By the way, this is a band with a sense of history as it applies to today. Their video for “Blood on the Risers” came out on June 6, the 75th anniversary of D-Day. And the album release is on September 20. Seventy-five years before, Allied forces were in the middle of Operation Market Garden, the attempted liberation of the Netherlands with an aim to create a quick path to Germany. Ultimately, that effort failed and the Dutch people suffered almost a year of terrible privations. But they still remember mid-September 1944—as does Knight Area with the release of this album.
Now, an admission, a confession. I’m a professional historian (among other things), although my area is the American Old West. But I’m attracted by projects of history—and D-Day is that, in spades. Not just in the music, but the liner notes, written by Jan Willem Ketelaers, are very well done and give even greater depth to this album. And his lyrics are great as well. The other guys in Knight Area did well when they hired him.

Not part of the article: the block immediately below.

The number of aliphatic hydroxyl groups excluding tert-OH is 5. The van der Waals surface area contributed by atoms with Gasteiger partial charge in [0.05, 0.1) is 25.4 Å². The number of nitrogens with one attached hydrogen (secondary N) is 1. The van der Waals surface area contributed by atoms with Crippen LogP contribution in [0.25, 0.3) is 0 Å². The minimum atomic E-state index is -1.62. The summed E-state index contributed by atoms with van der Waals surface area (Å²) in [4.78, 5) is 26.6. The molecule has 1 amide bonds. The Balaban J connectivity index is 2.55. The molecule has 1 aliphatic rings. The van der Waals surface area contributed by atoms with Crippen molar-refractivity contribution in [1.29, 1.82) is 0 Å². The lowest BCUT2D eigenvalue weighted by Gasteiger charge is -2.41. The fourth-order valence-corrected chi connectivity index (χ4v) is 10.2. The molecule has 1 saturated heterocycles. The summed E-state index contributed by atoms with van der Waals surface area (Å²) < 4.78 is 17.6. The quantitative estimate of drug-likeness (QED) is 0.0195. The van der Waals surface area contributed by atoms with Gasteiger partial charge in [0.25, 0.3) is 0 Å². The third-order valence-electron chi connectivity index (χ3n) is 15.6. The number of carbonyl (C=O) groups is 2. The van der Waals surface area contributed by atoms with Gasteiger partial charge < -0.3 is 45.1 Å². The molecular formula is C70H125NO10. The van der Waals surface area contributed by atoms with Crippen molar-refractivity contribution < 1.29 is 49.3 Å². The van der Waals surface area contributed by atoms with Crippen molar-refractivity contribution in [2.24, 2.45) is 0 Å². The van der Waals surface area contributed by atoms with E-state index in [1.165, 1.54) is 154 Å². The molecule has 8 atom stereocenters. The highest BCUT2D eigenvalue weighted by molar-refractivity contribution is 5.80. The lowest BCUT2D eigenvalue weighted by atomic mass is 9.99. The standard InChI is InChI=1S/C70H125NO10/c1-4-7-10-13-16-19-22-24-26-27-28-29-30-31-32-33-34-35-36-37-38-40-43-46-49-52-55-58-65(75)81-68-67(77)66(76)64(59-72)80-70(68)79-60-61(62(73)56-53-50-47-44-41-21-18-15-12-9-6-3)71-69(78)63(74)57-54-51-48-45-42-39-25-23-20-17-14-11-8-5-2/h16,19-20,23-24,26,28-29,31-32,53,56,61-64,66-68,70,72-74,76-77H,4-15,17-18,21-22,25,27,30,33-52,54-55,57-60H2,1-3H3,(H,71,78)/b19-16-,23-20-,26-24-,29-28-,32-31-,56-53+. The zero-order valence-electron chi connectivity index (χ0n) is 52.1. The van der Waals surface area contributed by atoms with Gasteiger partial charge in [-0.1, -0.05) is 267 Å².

This is not your father’s Knight Area, the one founded by Gerban Klazinga more than 15 years ago. At various points, it’s been progressive-rock. Or symphonic prog-rock. Or symphonic. Or whatever. It has taken on different shades and shapes over time, as the band and its members have changed and evolved. D-Day is the most metal album they’ve done, but it fits. This project is about war, and war isn’t silky smooth. And yet there are swirls of calm in the insanity, and those, too, fit.
So get D-Day by Knight Area. Get it because it is a wonderful tribute to an incredible event and the people who made it so. Get it because it is a great account of history. Or, what the heck, get it because it’s a damn good album.
Released By: Butler Records
Release Date: September 20th, 2019
Genre: Progressive Rock
- Jan Willem Ketelaers / Vocals
- Mark Bogert / Guitars
- Gerben Klazinga / Keyboards
- Peter Vink / Bass
- Pieter van Hoorn / Drums
- New Horizon
- Blood On The Risers
- The Landing
- Omaha Beach
- When I’ll Be With You
- Wings Of Time
- March To Victory
- Freedom For Everyone
The seventh studio album by Knight Area is a sober, respectful yet powerful tribute to one of the 20th centuries biggest events, employing a strong guitar sound and thoughtful lyrics to carry this band and its works to new heights